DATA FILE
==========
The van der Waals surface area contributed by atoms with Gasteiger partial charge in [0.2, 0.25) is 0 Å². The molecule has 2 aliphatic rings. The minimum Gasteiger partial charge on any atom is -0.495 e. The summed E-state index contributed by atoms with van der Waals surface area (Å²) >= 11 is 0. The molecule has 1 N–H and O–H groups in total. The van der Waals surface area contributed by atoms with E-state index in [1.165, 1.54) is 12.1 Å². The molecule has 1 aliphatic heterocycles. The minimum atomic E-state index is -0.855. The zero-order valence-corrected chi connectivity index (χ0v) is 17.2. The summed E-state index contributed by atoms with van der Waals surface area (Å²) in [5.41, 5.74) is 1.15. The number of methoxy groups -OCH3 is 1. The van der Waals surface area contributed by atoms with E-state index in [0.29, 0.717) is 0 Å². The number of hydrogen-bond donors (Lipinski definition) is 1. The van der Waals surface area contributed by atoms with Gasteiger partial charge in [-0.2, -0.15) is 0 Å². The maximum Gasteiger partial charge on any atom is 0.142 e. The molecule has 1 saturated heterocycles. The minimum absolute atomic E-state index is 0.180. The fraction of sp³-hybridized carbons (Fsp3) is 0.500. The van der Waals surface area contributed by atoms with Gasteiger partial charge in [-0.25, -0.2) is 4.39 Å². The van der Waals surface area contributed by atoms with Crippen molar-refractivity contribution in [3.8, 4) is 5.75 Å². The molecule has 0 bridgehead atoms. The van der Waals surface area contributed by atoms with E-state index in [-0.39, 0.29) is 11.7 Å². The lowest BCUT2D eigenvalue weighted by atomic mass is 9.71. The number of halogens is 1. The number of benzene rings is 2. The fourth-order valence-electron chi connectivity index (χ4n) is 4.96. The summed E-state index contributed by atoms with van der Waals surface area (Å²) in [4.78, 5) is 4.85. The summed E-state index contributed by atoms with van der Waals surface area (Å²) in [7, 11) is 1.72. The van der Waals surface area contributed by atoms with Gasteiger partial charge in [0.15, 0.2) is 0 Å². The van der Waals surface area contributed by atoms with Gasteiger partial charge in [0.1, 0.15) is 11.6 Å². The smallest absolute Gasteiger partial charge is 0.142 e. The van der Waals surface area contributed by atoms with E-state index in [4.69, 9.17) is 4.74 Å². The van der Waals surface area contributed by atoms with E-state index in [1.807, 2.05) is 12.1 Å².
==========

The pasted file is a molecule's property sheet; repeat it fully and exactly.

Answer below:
The van der Waals surface area contributed by atoms with Gasteiger partial charge in [0.2, 0.25) is 0 Å². The molecule has 2 aliphatic rings. The minimum Gasteiger partial charge on any atom is -0.495 e. The summed E-state index contributed by atoms with van der Waals surface area (Å²) >= 11 is 0. The molecule has 1 N–H and O–H groups in total. The van der Waals surface area contributed by atoms with E-state index in [1.165, 1.54) is 12.1 Å². The molecule has 1 aliphatic heterocycles. The minimum atomic E-state index is -0.855. The zero-order valence-corrected chi connectivity index (χ0v) is 17.2. The summed E-state index contributed by atoms with van der Waals surface area (Å²) in [5.41, 5.74) is 1.15. The number of methoxy groups -OCH3 is 1. The van der Waals surface area contributed by atoms with E-state index in [0.29, 0.717) is 0 Å². The number of hydrogen-bond donors (Lipinski definition) is 1. The van der Waals surface area contributed by atoms with Gasteiger partial charge in [-0.2, -0.15) is 0 Å². The maximum Gasteiger partial charge on any atom is 0.142 e. The molecule has 1 saturated heterocycles. The minimum absolute atomic E-state index is 0.180. The fraction of sp³-hybridized carbons (Fsp3) is 0.500. The van der Waals surface area contributed by atoms with Gasteiger partial charge in [-0.25, -0.2) is 4.39 Å². The van der Waals surface area contributed by atoms with Crippen molar-refractivity contribution in [3.8, 4) is 5.75 Å². The molecule has 0 bridgehead atoms. The van der Waals surface area contributed by atoms with E-state index in [-0.39, 0.29) is 11.7 Å². The lowest BCUT2D eigenvalue weighted by atomic mass is 9.71. The number of halogens is 1. The number of benzene rings is 2. The fourth-order valence-electron chi connectivity index (χ4n) is 4.96. The summed E-state index contributed by atoms with van der Waals surface area (Å²) in [4.78, 5) is 4.85. The summed E-state index contributed by atoms with van der Waals surface area (Å²) in [7, 11) is 1.72. The van der Waals surface area contributed by atoms with Gasteiger partial charge in [0.15, 0.2) is 0 Å². The van der Waals surface area contributed by atoms with Gasteiger partial charge in [0.1, 0.15) is 11.6 Å². The smallest absolute Gasteiger partial charge is 0.142 e. The van der Waals surface area contributed by atoms with E-state index in [4.69, 9.17) is 4.74 Å². The van der Waals surface area contributed by atoms with E-state index in [1.807, 2.05) is 12.1 Å².